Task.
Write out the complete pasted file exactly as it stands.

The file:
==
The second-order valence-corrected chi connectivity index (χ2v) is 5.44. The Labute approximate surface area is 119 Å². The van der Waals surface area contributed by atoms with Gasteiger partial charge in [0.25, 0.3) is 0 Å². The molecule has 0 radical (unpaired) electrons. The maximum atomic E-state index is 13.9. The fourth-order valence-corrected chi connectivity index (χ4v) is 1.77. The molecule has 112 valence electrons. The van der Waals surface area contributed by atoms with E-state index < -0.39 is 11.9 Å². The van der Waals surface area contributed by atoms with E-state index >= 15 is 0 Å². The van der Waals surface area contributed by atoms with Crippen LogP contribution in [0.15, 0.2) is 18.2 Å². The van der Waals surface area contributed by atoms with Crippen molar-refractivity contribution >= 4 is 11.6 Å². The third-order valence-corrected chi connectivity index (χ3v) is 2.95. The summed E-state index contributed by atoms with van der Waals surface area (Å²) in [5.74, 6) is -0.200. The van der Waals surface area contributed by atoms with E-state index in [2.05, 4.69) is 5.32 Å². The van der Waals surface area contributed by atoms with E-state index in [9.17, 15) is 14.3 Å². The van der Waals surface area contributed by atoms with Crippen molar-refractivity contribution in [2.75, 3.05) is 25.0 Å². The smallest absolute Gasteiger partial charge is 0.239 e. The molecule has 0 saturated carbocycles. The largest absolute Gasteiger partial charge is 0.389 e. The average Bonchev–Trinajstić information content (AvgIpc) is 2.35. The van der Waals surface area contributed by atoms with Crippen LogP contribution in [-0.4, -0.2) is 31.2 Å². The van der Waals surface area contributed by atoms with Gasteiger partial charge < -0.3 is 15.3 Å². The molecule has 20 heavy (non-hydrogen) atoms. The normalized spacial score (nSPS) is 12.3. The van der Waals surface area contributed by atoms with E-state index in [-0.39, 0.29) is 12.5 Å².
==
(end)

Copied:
The second-order valence-corrected chi connectivity index (χ2v) is 5.44. The Labute approximate surface area is 119 Å². The van der Waals surface area contributed by atoms with Gasteiger partial charge in [0.25, 0.3) is 0 Å². The molecule has 0 radical (unpaired) electrons. The maximum atomic E-state index is 13.9. The fourth-order valence-corrected chi connectivity index (χ4v) is 1.77. The molecule has 112 valence electrons. The van der Waals surface area contributed by atoms with E-state index < -0.39 is 11.9 Å². The van der Waals surface area contributed by atoms with E-state index >= 15 is 0 Å². The van der Waals surface area contributed by atoms with Crippen LogP contribution in [0.15, 0.2) is 18.2 Å². The van der Waals surface area contributed by atoms with Crippen molar-refractivity contribution >= 4 is 11.6 Å². The third-order valence-corrected chi connectivity index (χ3v) is 2.95. The summed E-state index contributed by atoms with van der Waals surface area (Å²) in [5.74, 6) is -0.200. The van der Waals surface area contributed by atoms with E-state index in [2.05, 4.69) is 5.32 Å². The van der Waals surface area contributed by atoms with E-state index in [9.17, 15) is 14.3 Å². The van der Waals surface area contributed by atoms with Crippen molar-refractivity contribution in [2.75, 3.05) is 25.0 Å². The smallest absolute Gasteiger partial charge is 0.239 e. The molecule has 0 saturated carbocycles. The largest absolute Gasteiger partial charge is 0.389 e. The average Bonchev–Trinajstić information content (AvgIpc) is 2.35. The van der Waals surface area contributed by atoms with Crippen LogP contribution in [-0.4, -0.2) is 31.2 Å². The van der Waals surface area contributed by atoms with Gasteiger partial charge < -0.3 is 15.3 Å². The molecule has 20 heavy (non-hydrogen) atoms. The normalized spacial score (nSPS) is 12.3. The van der Waals surface area contributed by atoms with E-state index in [-0.39, 0.29) is 12.5 Å².